Then comes the carrot

Just like the GDPR, new green rules will increase the amount of work we have to do, but there will be some major benefits if we are smart. First, and most obviously, the goal of these rules is to reduce the threat of climate change to our planet, an existential threat that goes well beyond the walls of the CFO’s office. If that is not enough, they also serve to unify our industry. With the level playing field created by standard reporting and greenwashing regulations, we will hopefully start to see how we are all intertwined and start to work hand-in-hand.

This is not a “hippie” approach; it’s a rational approach. We will get much further, much faster if we have a strong foundation of transparent measurement and honesty. In the past, many organizations approached sustainability as a potential cost or liability. Today, research and reality show that sustainability provides growth and innovation opportunities, creating a positive for organizations that embrace it. Advertisers will gravitate towards the companies that are making real gains in sustainability and consumers will gravitate towards brands that are truly sustainable. That is objectively good.

Time to eat carrot-and-stick soup

The reality is that there will be pain and gain as we work towards a more sustainable future. All of us will have to swallow our pride and deal with the unpleasant realities of auditing and reporting and focusing on transparent and credible claims. But we will also gain traction as we do it. My sincere hope is that we start to align around climate change itself, not just these regulations or frameworks.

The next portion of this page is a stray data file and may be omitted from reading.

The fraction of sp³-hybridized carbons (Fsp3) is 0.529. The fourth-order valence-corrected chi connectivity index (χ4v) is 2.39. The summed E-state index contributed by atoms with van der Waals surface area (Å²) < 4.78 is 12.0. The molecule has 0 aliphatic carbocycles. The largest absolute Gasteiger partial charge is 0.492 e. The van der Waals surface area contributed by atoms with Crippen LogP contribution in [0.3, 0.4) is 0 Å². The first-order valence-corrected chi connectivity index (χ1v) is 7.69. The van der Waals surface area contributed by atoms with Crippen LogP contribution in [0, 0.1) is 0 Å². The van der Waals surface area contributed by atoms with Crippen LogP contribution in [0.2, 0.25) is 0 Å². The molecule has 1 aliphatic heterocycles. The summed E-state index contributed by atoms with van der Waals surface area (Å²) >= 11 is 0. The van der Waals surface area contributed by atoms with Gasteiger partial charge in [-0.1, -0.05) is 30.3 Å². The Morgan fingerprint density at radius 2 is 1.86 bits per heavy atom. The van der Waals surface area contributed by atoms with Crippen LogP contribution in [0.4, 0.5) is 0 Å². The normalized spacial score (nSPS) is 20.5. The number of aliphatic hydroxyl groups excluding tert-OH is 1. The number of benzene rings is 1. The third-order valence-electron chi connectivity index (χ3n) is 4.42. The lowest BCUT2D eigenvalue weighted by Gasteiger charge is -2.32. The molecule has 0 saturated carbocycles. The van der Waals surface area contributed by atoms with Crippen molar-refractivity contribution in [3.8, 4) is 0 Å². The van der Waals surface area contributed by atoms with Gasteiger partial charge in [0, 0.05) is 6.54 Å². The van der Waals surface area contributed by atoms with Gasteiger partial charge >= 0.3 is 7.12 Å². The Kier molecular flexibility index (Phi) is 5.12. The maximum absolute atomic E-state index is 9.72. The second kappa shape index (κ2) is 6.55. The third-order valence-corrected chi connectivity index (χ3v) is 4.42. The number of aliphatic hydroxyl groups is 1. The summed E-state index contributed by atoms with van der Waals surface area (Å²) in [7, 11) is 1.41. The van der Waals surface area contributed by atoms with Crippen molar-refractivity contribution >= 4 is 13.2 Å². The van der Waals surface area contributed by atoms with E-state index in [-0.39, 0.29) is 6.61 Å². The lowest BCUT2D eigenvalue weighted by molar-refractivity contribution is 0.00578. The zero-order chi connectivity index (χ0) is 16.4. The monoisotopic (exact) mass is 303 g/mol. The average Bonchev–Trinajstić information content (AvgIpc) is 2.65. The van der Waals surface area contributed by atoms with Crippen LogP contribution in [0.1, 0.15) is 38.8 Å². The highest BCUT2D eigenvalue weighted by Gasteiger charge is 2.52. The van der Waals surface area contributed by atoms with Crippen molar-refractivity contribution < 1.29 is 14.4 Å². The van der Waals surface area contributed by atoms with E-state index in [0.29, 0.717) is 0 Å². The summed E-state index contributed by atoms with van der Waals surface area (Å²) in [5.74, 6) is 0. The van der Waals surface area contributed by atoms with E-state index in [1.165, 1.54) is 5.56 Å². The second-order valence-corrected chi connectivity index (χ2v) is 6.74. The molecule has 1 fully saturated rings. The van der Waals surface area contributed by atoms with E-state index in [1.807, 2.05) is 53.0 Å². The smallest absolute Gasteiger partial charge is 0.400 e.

Consider two scenarios. In the first, a tech company chooses renewable energy and relies on offsets to claim “carbon neutrality.” From a “carbon accounting” perspective, this might seem enough, but they are not really solving the bigger problem, nor are they complying with new interpretations of greenwashing regulations such as those in Sweden.

In a better scenario, that same company chooses renewable energy and reduces its resources, energy and data usage, as well as further emission drivers up and down its value chain, rather than relying so heavily on offsets. Perhaps, if they are smart about it, they not only reduce their footprint, they add a “handprint” — improving their positive impact on the climate. They might do this by, for example, reducing emissions throughout and outside their value chain through product and service innovation; investing in fair access to renewable energy and nature protection, especially in developing countries; or even repurposing “waste” like excessive heat.

Many of us closed our eyes to GDPR until it was right in our faces, and it was a painful transition, to say the least. We are just now starting to reap the benefits of relying more on quality first-party data. The climate can’t wait. If we open our eyes and step into the future, there will be more “carrot” and less “stick.” 

Gabrielle Persson is VP of product at SeenThis.